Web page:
Tenant Farmers Association chief executive George Dunn said Defra was also looking to save money on areas like its work on the Farm Business Survey and in preparing regulatory measures such as the units of production order used for determining farm tenancy succession applications.


Research, which currently accounts for a big chunk of Defra spending, is another area under pressure. Members of the scientific and farming communities have called on the Government to resist cuts to the £160m agri-tech strategy and other key research areas.


Mr Eustice highlighted a £250,000 project committed to tackling problems caused by urban seagulls as an example of where the axe would fall following the Treasury request for fresh savings to the 2015/16 budget.


Defra is likely to increasingly seek to fill the funding gap for research, and other areas, from other sources, including farmers’ levies.


Mr Dunn said: "I am sure that AHDB will also come under pressure to deliver more of what has been core to Defra, including on the research side."

Charging for services

Defra and its agencies already charge for a number of services. For example, environmental protection and abstraction licences brought in £274m in 2014/15, Defra’s accounts show.


Stressing it would be implemented on a ‘case-by-case basis’, Mrs Truss confirmed plans to raise more funds in this way, including increasing some existing charges. “We want to incentivise people to do the right thing,” she said.


This could mean charging for licences and other regulatory ’services’, plus passing on more of the costs associated with animal health, including bovine TB, which currently costs the taxpayer about £100m a year.


There have long been discussions about passing on more of the cost and responsibility associated with bTB, including testing, compensation and reactor disposal, year. The cuts could force the issue.


NFU president Meurig Raymond has cited this as a major concern, urging Labour Ministers to join him in opposing moves to heap more of the cost burden onto farmers.


“The big concern, with so many demands on Defra, we could end up with more demands for cost recovery for animal health. At a time when the industry is suffering very badly on output values, that would be difficult.”

Responding to emergencies


Further cuts will seriously test Defra’s emergency response capabilities in the event of future flooding or animal or plant disease outbreaks.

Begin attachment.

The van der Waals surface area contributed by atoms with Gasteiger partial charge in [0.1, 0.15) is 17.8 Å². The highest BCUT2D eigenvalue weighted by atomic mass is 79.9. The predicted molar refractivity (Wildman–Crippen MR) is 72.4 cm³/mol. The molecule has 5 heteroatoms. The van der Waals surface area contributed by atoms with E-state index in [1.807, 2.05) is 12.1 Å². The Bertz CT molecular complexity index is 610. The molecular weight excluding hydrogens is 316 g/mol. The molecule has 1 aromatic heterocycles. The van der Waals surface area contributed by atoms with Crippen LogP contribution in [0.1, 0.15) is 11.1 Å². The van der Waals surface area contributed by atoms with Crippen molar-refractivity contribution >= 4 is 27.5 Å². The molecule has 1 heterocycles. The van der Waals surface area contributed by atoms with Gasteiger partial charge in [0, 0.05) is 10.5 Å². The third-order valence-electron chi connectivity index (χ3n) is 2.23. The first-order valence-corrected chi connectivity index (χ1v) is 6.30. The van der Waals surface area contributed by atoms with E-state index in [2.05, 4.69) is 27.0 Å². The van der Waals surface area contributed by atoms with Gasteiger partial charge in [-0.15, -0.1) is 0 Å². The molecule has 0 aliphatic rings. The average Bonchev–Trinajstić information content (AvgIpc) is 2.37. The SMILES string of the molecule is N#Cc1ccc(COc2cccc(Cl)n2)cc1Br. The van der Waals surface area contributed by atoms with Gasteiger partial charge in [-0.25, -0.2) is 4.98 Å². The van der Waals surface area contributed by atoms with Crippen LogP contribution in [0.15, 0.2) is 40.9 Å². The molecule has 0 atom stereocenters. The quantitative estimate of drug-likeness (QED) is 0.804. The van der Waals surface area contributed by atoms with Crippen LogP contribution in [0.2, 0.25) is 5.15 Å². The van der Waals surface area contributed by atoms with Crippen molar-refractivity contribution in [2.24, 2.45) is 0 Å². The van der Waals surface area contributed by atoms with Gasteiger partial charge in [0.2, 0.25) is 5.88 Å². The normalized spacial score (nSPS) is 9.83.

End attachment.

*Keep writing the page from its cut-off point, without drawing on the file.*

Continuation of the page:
Speaking to MPs last week, Mrs Truss repeatedly insisted its ability to respond to these sort of emergencies would remain a priority.


She insisted Defra had place to reinforce its veterinary from home and abroad in the event of a major animal disease outbreak.


She acknowledged, however, Defra would have to seek emergency funding from the Treasury for a major outbreak. But she said the key was to deploy effective surveillance and preventative measures to detect and control outbreaks at an early stage, as Defra had a good record of doing in recent years.


"I can reassure you there will be enough vets in the event of a major outbreak," she told the EFRA Committee.


Defra has always been keen to stress its commitment to its large flood defence budget, reinforced after the Somerset floods of 2014. But whether it can survive the forthcoming cuts fully intact remains to be seen.


This will continue to be one of the biggest areas of concerns, as more details of the cuts emerge.


Industry reaction

NFU director of policy Andrew Clark said the NFU was concerned cuts of up to 40 per cent could ‘damage front-line delivery services’ and threaten the productivity and profitability of farm businesses.


"That is why we believe that Defra should first seek savings in back office functions rather than reducing spending on areas that are key to our members, such as animal health, flood protection and a fully functioning Rural Payments system.


"We also have concerns about cost recovery, if this simply means paying for the continuation of services that could be delivered more effectively and efficiently.


"We believe that there is scope for some services, including some provided by agencies such as the EA, to be delivered more cost-effectively by other providers.”


TFA chief executive George Dunn said: "In our regular dialogue with DEFRA it is clear that there are no "sacred cows".


"I think we are in a very dangerous period of time within which departmental spend will be determined more by expediency than by impact.


"No doubt too we will see renewed focus on bringing together Natural England, the Environment Agency and the Forestry Commission.


"Cost recovery will be a big issue particularly on things like routine testing for TB and other APHA services.


""The biggest concern is the extent to which we see continuing "brain drain" from Defra. It has already lost a large number of competent and knowledgeable, high-ranking civil servants and the fear is that more will go.